CSDC: They’re so cool.

RJ: They were like actually the coolest band in the world at that moment.

JK: We got to ride on their bus and just like fanboyed out. We had to just like keep it chill which was hard.

RJ: They’re super nice though. They were really fun to hang out with. They’re just all mysterious on social media and then they’re just completely normal people who are really fun.

CSDC: So the Seattle music scene, what is that like and what was it like to come out of that and be where you are now?

RJ: I don’t know, we’re like from the internet more than from Seattle to be honest. We take inspiration from so many different types of music from all over the world that being from part of a localized scene doesn’t make that much sense I guess. But that said, there are some great musicians there, there’s a lot of really strong musical communities and we don’t really exist in any of them. Which is kind of nice actually because we’re able to move through all of them and have friends who make all different types of music in the town and that’s rad. But there’s not really a distinct place for Beat Connection in that scene either. I can’t think of any band that is akin to our guitar style. There’s a pretty big electronic community that seemingly came up overnight—like didn’t exist in 2012. And now we’ve got the like thousand person DJ room where it’s just like straight up big room house no light show, shit like that, real trashy—that exists now. I don’t it’s cool it’s just like wild out there the way things change and the way there’s still like a huge influence from grunge and Subpop and shit like that but there’s also hip-hop out there, Odesza’s around, it’s all sorts of shit.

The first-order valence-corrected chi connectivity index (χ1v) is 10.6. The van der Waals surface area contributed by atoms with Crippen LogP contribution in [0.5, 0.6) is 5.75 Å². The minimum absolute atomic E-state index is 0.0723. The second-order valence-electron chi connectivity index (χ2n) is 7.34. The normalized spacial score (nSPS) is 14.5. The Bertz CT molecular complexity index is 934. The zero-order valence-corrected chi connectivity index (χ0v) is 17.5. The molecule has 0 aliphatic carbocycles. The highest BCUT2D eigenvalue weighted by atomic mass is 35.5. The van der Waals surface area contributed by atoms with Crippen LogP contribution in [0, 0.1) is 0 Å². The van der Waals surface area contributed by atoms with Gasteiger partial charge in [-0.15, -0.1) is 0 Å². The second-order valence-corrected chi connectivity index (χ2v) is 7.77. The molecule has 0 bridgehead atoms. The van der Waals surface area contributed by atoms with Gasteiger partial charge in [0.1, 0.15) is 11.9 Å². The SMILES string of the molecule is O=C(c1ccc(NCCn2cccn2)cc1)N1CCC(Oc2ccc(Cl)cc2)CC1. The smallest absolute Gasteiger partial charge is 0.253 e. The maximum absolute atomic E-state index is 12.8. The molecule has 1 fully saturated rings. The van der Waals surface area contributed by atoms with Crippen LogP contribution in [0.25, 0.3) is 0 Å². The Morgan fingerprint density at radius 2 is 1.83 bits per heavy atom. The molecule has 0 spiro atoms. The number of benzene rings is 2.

CSDC: Do you have a dream collaboration?

RJ: I’m trying to work with Andre 3000.

CSDC: Yes! Same. And I’m not even musically talented.

RJ: Yeah, I don’t know there’s a lot of cool people we’d love to work with. Jai Paul I mentioned earlier, Kendrick Lamar—an endless list of people we’ll never get to meet.

CSDC: You might!

RJ: That’s true.


We’d like to thank Beat Connection for taking time before their set to chat with us. The band is in the middle of a headlining tour throughout North America so be sure you check them out when they come to your city. To view a full list of tour dates you can click HERE.